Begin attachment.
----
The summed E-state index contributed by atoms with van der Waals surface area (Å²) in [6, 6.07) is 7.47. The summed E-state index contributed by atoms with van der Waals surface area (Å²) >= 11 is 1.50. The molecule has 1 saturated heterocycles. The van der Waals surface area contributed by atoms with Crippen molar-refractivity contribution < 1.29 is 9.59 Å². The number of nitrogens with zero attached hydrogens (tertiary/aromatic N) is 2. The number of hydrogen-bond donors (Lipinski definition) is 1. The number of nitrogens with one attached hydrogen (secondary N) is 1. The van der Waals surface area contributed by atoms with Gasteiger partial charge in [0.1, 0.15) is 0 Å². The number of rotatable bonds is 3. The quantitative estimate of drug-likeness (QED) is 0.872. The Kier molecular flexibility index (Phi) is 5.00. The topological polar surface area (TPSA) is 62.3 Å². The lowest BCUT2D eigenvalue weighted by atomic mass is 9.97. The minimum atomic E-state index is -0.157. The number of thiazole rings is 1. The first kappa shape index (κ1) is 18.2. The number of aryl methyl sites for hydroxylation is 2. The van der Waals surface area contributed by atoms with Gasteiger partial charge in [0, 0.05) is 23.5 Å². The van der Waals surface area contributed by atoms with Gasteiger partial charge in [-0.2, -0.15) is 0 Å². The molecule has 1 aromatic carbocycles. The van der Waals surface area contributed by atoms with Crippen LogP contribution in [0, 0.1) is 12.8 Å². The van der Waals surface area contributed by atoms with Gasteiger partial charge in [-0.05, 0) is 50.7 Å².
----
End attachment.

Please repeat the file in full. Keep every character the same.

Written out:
The summed E-state index contributed by atoms with van der Waals surface area (Å²) in [6, 6.07) is 7.47. The summed E-state index contributed by atoms with van der Waals surface area (Å²) >= 11 is 1.50. The molecule has 1 saturated heterocycles. The van der Waals surface area contributed by atoms with Crippen molar-refractivity contribution < 1.29 is 9.59 Å². The number of nitrogens with zero attached hydrogens (tertiary/aromatic N) is 2. The number of hydrogen-bond donors (Lipinski definition) is 1. The number of nitrogens with one attached hydrogen (secondary N) is 1. The van der Waals surface area contributed by atoms with Gasteiger partial charge in [0.1, 0.15) is 0 Å². The number of rotatable bonds is 3. The quantitative estimate of drug-likeness (QED) is 0.872. The Kier molecular flexibility index (Phi) is 5.00. The topological polar surface area (TPSA) is 62.3 Å². The lowest BCUT2D eigenvalue weighted by atomic mass is 9.97. The minimum atomic E-state index is -0.157. The number of thiazole rings is 1. The first kappa shape index (κ1) is 18.2. The number of aryl methyl sites for hydroxylation is 2. The van der Waals surface area contributed by atoms with Gasteiger partial charge in [0, 0.05) is 23.5 Å². The van der Waals surface area contributed by atoms with Gasteiger partial charge in [-0.2, -0.15) is 0 Å². The molecule has 1 aromatic carbocycles. The van der Waals surface area contributed by atoms with Crippen LogP contribution in [0, 0.1) is 12.8 Å². The van der Waals surface area contributed by atoms with Gasteiger partial charge in [-0.05, 0) is 50.7 Å².